Next time you are downtown and see a "foreign" looking person meandering about, please remember this could have been me. When you see a Buddhist monk or nun with their shaved head and maroon and yellow robes, say hello, ask where they are from, if they've met the Dahlia Lama. I promise they will be the kindest person you ever meet and grateful that you took time from your busy day to say hello. Don't be afraid or weary of them because they are different. When you hear a foreign tongue, welcome them to your city. It really feels good and will put a smile on their face. When you see a tourist standing on the corner with a guide book and a confused look on their face, ask if they need help instead of grumbling that the darn tourists are getting in your way and slowing you on your walk to work. Many times tourists feel ignored by locals and it's a very lonely feeling. If they don't understand your directions, take 5 minutes and walk with them. You'll have a friend for life, a place to stay, a personal guide, and friend when you visit their country. If you live in a small town and meet a newcomer at church or the grocery, invite them to dinner so they can see how your American family lives. Remember that foreigners are much more open to welcoming strangers into their home than us Americans and it would be one of the best experiences in your life, I promise. Also, know that what you see on American television about other countries and cultures can be very biased. Believe me, our journalists don't have the freedom of speech that they should. You don't really know what it's like until you go there.
When you are traveling abroad, don't be a stereotypical American tourist throwing money around and demanding that everyone speak English! How would you feel if a foreigner in your country was angered because you couldn't speak their language?
Also, when you see someone in a way that you find weird or what in our culture could be considered unacceptable, such as their religion (especially religion), the way they dress, their appearance, their food, their mannerisms, the way they speak, try to remember that cultures are different and just because it is unlike your own, it is not wrong. Be accepting of differences, it will open your eyes and enrich your thoughts.
Remember my new Muslim friends in Jordan, Egypt, Turkiye and East Africa and the Arabic people who were so kind to us and sorrowful after Sept 11th while we were traveling in the Middle East, Many of you will meet our Indian family, Nav with his turban, Seema with the bendi dot on her forehead who adopted us and showed us the time of my life and who I will consider family til the day I die, the Tibetan monks in their long red robes an shaved heads who shared their food with us when they had very little. The Nepalese woman who held my hand helping me cross the busy street. Smiling Lal, my Himalayan porter who held my hand for days helping me cross rivers, rocks, and dangerous landslides just so I could trek to the roof of the World and never once complained about my slow pace.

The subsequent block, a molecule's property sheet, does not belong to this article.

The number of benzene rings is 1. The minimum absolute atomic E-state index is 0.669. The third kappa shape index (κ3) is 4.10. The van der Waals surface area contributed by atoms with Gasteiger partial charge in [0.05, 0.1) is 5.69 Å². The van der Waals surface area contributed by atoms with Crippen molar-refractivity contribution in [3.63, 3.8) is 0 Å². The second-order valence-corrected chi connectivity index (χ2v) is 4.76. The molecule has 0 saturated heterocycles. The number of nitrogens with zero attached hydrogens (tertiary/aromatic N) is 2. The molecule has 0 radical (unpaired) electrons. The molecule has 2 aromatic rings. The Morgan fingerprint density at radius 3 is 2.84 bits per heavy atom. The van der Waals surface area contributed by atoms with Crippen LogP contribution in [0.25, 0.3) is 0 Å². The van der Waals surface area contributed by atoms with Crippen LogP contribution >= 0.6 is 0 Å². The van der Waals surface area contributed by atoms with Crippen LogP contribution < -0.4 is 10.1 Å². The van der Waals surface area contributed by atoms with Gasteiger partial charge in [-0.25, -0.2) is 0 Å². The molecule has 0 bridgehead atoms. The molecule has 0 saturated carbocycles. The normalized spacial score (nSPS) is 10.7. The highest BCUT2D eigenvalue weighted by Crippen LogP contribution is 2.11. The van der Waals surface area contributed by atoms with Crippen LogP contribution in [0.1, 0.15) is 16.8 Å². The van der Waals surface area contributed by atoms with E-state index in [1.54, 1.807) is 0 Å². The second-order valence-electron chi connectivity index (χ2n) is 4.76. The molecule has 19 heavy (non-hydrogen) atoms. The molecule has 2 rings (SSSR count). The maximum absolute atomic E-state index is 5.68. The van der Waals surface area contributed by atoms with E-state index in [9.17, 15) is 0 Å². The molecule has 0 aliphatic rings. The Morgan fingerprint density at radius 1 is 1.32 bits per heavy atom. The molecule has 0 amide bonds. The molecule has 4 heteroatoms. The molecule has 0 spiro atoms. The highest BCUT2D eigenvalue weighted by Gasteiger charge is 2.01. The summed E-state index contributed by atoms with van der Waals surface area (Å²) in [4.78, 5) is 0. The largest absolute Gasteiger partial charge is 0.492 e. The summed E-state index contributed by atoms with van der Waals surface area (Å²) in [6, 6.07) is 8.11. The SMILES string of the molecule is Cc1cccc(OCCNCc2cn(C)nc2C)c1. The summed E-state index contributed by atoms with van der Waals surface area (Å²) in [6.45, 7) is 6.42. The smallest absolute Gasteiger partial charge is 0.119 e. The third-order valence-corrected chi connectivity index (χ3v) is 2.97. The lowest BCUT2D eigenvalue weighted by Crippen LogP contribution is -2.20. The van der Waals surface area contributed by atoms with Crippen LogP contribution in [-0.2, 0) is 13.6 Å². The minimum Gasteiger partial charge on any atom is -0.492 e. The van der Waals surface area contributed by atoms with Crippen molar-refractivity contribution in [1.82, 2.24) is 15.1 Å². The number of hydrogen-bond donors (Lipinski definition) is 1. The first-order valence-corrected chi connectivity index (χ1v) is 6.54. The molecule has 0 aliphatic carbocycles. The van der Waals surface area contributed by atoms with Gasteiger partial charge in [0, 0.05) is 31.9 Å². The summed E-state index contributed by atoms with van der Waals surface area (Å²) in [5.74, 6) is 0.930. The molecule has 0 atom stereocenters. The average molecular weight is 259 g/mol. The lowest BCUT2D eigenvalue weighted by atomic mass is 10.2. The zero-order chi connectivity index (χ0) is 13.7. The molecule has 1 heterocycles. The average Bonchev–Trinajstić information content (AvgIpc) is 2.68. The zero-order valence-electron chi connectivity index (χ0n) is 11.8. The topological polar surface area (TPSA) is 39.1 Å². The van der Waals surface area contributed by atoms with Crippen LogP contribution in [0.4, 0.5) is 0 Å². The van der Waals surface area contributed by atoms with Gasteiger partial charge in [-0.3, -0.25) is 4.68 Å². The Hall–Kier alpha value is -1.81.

And for you...
I'll try to remember that it's not appropriate while at the check out counter of the grocery store to exclaim, "You're asking too much for these Frosted Flakes! I'm only paying half!", slap my money down and walk away with my cereal. I will ask for a discount at The Gap, though. (I've heard from fellow travelers who have also learned the art of bargaining that it actually works sometimes). I'll try to be patient with other's prejudice of the places they've never experienced.
In many ways coming home is very scary. Afraid my opinions will offend someone or some won't understand my thoughts on certain topics. I'm sure I've changed in many ways, and it should be quite amusing to discover these changes with my friends. I'm wondering what you will think. Will you recognize me? What will you be like now? Will you be supportive of my decision not to go back to a corporate job and to start my own business importing ethnic handwoven carpets and rugs? I'm afraid of the road ragers, the rude drivers, generally angry, impatient, short tempered people as this is something I haven't experienced in two years. How will I react? Will I keep my calm, or quickly be sucked right back into it? What strange habits and phrases have I picked up? Here comes the reverse culture shock!
More than all that, I'm very very very happy and excited to return home. It's hard to imagine having material possessions other than what's in my backpack. More than 4 changes of clothes? My very own bed? No living out of a pack or box? Though not having all those things has been refreshing in many ways, all are a very welcome sight!
After playing "Death is not an option" in third world countries (more stories there). I think back to when I was traveling hard core and wonder how I did it. Many of you were worried about my health. Well, I've had my fair share of parasites, food poisoning, dysentery, broken bones, and miscellaneous strange illnesses, but it was all worth it, I'd do it all over again in a heartbeat...and I survived!
I know you're all wondering about Bruce. Can you believe that after meeting on match.com and leaving on a trip around the world together two months later, we've been together literally 24/7 for 2 years and still enjoy each other? Sure, we've had some very rough times from to much "togetherness", but we've stuck it out and will be returning to Chicago together to be business partners. We are not, and I will repeat...we are not a couple. We just didn't fall in love. We think of each other as brother and sister and are both very happy with that. He's my Wonder Twin.
When you're ready to plan your world tour or just a short adventure, let me know and I'll give you lots of tips. You don't have to be a millionaire to travel the world. You can live very well in many places for five U.S. dollars a day.
See you all soon!
Travel is truly the cure for prejudice and ignorance.
Bruce and Julia, World Travelers and
Adventure Seekers Extraordinaire.
Copyright © 2004 by [MyWorldTour.org]. All rights reserved.
Revised: 05 Feb 2007 20:21:29 -0600 .